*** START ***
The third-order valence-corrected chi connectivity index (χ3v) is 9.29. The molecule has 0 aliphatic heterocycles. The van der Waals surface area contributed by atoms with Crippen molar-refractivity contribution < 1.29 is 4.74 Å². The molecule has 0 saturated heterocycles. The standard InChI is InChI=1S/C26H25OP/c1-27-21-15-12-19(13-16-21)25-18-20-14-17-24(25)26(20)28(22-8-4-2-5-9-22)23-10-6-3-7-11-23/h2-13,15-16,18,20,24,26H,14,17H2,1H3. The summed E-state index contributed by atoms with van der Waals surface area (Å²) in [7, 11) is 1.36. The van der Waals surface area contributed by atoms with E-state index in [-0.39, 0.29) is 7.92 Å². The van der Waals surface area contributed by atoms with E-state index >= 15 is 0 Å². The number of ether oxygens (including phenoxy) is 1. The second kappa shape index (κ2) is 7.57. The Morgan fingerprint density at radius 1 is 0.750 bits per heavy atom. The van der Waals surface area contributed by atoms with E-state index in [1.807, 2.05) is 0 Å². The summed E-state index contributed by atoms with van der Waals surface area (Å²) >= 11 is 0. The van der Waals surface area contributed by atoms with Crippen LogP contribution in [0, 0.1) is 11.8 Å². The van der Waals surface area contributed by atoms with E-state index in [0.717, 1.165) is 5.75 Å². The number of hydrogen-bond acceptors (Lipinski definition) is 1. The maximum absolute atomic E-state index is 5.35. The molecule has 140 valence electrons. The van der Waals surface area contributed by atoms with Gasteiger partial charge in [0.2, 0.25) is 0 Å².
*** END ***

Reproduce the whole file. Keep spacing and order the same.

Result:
The third-order valence-corrected chi connectivity index (χ3v) is 9.29. The molecule has 0 aliphatic heterocycles. The van der Waals surface area contributed by atoms with Crippen molar-refractivity contribution < 1.29 is 4.74 Å². The molecule has 0 saturated heterocycles. The standard InChI is InChI=1S/C26H25OP/c1-27-21-15-12-19(13-16-21)25-18-20-14-17-24(25)26(20)28(22-8-4-2-5-9-22)23-10-6-3-7-11-23/h2-13,15-16,18,20,24,26H,14,17H2,1H3. The summed E-state index contributed by atoms with van der Waals surface area (Å²) in [7, 11) is 1.36. The van der Waals surface area contributed by atoms with E-state index in [-0.39, 0.29) is 7.92 Å². The van der Waals surface area contributed by atoms with E-state index >= 15 is 0 Å². The number of ether oxygens (including phenoxy) is 1. The second kappa shape index (κ2) is 7.57. The Morgan fingerprint density at radius 1 is 0.750 bits per heavy atom. The van der Waals surface area contributed by atoms with E-state index in [1.807, 2.05) is 0 Å². The summed E-state index contributed by atoms with van der Waals surface area (Å²) >= 11 is 0. The van der Waals surface area contributed by atoms with Crippen LogP contribution in [0, 0.1) is 11.8 Å². The van der Waals surface area contributed by atoms with E-state index in [0.717, 1.165) is 5.75 Å². The number of hydrogen-bond acceptors (Lipinski definition) is 1. The maximum absolute atomic E-state index is 5.35. The molecule has 140 valence electrons. The van der Waals surface area contributed by atoms with Gasteiger partial charge in [0.2, 0.25) is 0 Å².